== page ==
The hot, dry summer is cited as the reason for the wasp infestation we’re experiencing this year.

Rick Unrau from Rick’s Pest Control says the infestations have skyrocketed beyond belief and is keeping him pretty busy. He notes, wasps will build hives in many different places.

“They’ll build nests anywhere,” he says. “In an old dog house, in an old birdhouse, inside the attic of somebody’s home, in the wall, behind siding, in the ground, underneath the concrete step...wherever they can find a home, they will build.”

Around a year ago, Unrau dealt with quite a big wasp nest inside a home in Seven Sisters Falls. Inside the attic, he found the nest which was approximately 2.5 feet wide by 4 feet long.

“It took eight hours to exterminate because it was so massive,” Unrau recalls. “And I think I had about 50 to 100 stings from all the wasps.”

While a bee can only sting once before it dies, wasps and hornets can sting multiple times.

After a bee sting, it’s important to get the stinger out right away says Dr. Denis Fortier, Vice President of Medical Services and Chief Medical Officer for Southern Health-Santé Sud. As long as the stinger stays stuck in the skin, more venom will be injected into the skin. He notes the best way to get rid of the bee stinger is to scrape the area with a flat surface, like a credit card. This technique will allow the stinger to be removed without squeezing more venom into your body.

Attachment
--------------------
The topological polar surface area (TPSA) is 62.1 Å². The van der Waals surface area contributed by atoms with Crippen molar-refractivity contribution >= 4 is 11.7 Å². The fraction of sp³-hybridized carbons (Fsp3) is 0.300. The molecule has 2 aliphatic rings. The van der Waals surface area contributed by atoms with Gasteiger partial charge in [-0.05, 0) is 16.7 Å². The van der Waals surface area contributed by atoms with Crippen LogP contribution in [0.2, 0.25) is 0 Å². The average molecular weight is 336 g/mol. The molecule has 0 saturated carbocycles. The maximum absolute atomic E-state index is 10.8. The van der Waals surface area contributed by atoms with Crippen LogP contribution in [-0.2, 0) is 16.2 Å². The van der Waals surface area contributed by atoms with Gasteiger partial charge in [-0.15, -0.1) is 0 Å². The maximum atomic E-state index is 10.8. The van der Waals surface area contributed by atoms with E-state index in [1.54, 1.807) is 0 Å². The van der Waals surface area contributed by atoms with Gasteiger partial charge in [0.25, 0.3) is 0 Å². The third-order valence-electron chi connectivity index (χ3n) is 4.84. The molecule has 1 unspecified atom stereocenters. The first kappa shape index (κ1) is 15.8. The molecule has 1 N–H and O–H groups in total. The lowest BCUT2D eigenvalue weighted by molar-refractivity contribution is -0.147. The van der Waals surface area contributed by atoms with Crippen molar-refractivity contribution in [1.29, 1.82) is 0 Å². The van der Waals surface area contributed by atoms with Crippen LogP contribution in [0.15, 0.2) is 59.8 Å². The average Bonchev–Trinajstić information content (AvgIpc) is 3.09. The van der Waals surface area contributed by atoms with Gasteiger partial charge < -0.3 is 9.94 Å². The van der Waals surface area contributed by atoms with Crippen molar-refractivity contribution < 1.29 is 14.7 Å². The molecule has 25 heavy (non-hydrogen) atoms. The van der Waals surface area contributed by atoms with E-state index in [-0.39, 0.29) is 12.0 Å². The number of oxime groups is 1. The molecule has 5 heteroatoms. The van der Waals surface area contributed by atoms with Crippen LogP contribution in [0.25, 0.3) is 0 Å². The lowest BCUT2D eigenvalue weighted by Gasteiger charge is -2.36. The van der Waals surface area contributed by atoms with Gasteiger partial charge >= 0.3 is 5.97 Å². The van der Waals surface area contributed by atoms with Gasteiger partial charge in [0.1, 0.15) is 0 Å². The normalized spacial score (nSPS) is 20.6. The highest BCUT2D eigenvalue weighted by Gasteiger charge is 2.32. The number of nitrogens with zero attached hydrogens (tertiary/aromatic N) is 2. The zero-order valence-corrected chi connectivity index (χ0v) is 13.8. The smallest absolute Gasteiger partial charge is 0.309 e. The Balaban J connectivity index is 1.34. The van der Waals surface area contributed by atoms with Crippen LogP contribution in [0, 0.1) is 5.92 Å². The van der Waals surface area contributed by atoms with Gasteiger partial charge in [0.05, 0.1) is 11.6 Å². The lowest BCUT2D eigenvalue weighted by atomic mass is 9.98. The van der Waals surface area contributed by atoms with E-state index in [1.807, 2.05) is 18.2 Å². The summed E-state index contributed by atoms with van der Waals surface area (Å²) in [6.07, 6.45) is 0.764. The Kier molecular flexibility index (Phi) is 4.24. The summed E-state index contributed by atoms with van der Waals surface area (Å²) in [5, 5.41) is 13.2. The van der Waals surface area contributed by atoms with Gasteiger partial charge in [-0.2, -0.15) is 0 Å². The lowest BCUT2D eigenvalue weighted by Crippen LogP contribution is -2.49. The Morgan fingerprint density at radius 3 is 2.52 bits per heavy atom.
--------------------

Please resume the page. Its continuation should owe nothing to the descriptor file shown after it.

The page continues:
After any type of sting, Dr. Fortier says we can expect a localized reaction such as painful swelling, redness and itchiness. Removal of any constricting jewelry and clothing is important to prevent further complications related to swelling.

“It’s going to bother you for anywhere from a couple of days up to 10 days,” he adds. “The treatment for that is antihistamines, local things like ice, cold water...perhaps a non-steroidal anti-inflammatory drug like Ibuprofen or Advil.”

A severe allergic reaction will require an injection from an Epi-Pen and an immediate visit to the doctor. That’s because some reactions are so severe, they require multiple shots of epinephrine.

The good news is there are steps we can take to deter the stinging insects from taking up residence in our yards and homes, and reducing the chances of getting stung. Unrau suggests filling cracks along buildings, closing up holes. He notes it doesn’t help to put up fake hives unless we add a drop of lemongrass oil inside, because that tricks the wasps into thinking the area is claimed by honey bees and that will keep wasps away.

Unrau also says it’s important to keep food and drinks in sealed containers and to clean up all fermenting fruit.


Written by Judy Peters